Europeans' approach to Iran between fears, division and impotence

The European side fears an explosion of risks with the situation with Iran and the Gulf, with energy security and Europe's strategic security being threatened.
Monday 01/07/2019
In this June 2019 photo, acting Defense Secretary Mark Esper arrives at the Pentagon in Washington. Esper is heading to Europe to try to convince wary NATO allies to work with the Trump administration on Iran sanctions and security in the Middle East. (AP
In this June 2019 photo, acting Defense Secretary Mark Esper arrives at the Pentagon in Washington. Esper is heading to Europe to try to convince wary NATO allies to work with the Trump administration on Iran sanctions and security in the Middle East. (AP

Iran's Islamic Revolutionary Guard Corps has escalated tensions with Washington, which could lead to a limited US response or a broader confrontation. There is no doubt that the Iranian bet on American confusion is because  the other big players are largely divided, with some showing understanding towards Iran’s position -- the European side -- and others showing direct or indirect support towards it -- China and Russia.

It is in this context that the cautious and ineffective European approach to the power struggle between Washington and Tehran has emerged. The concerned European powers have been wedged between the American hammer and the Iranian anvil since Washington's unilateral withdrawal from the nuclear agreement. It is not certain that European diplomacy will succeed during the escalation episode because it has not succeeded since May 2018 and after several international and regional mediation attempts.

However, Europe's persistence in trying to diffuse the escalation between Washington and Tehran cannot hide its failure to find a diplomatic recipe for breaking the prevailing deadlock that leaves the scene open to all possibilities.

Far from Washington's calculations and Beijing's and Moscow’s bets, Europe's agenda seems very different because the ramifications of wars in the Middle East and the Gulf are spreading into the old continent, especially regarding terrorism and refugees. This is why Europe stuck to the nuclear agreement -- it believed that Iran would return to being a normal state like other countries and, thus, Europe’s obsession with these two issues since the end of the 1970s would end with the deal.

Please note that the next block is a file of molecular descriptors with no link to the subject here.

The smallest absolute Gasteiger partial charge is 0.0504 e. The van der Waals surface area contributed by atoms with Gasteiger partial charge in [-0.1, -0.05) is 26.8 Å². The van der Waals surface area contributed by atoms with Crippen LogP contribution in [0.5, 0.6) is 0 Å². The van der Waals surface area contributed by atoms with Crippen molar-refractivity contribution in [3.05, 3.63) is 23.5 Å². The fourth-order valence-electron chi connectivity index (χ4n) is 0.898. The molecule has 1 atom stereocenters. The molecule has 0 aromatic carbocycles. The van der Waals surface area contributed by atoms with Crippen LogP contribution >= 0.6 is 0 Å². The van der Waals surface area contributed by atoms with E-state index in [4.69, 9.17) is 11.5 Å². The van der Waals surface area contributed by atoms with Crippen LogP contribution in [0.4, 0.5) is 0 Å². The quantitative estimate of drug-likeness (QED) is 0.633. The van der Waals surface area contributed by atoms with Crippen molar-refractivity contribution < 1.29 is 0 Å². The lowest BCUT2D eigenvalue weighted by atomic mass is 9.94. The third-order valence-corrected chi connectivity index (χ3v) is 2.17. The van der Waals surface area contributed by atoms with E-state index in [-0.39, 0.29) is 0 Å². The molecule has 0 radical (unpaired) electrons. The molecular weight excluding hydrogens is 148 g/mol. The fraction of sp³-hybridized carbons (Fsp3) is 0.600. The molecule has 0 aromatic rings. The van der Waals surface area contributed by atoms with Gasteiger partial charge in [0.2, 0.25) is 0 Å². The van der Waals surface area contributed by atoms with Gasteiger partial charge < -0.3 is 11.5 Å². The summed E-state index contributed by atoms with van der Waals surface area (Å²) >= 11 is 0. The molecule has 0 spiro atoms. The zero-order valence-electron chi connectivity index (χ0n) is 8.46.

Consequently, the European side fears an explosion of risks with the situation with Iran and the Gulf, with energy security and Europe's strategic security being threatened. Today, with the drums of war beating, it is clear that the old nightmare that some thought had vanished is emerging again. The European Union has not adopted a coherent policy on this issue because of its declining weight on the international scene, its lack of independence vis-a-vis Washington and its inability to develop effective policy to deal with Tehran. Iran has never responded positively to European demands about scaling down its ballistic missiles programme and its involvement in regional crises.

In the race against time since last May and after Tehran’s ultimatum to withdraw from the nuclear deal in July, Europe has multiplied its initiatives to contain the escalation but has not achieved a breakthrough that gets Tehran back to the negotiating table. A European source raised questions about escalation incidents coinciding with visits of international delegations to Iran.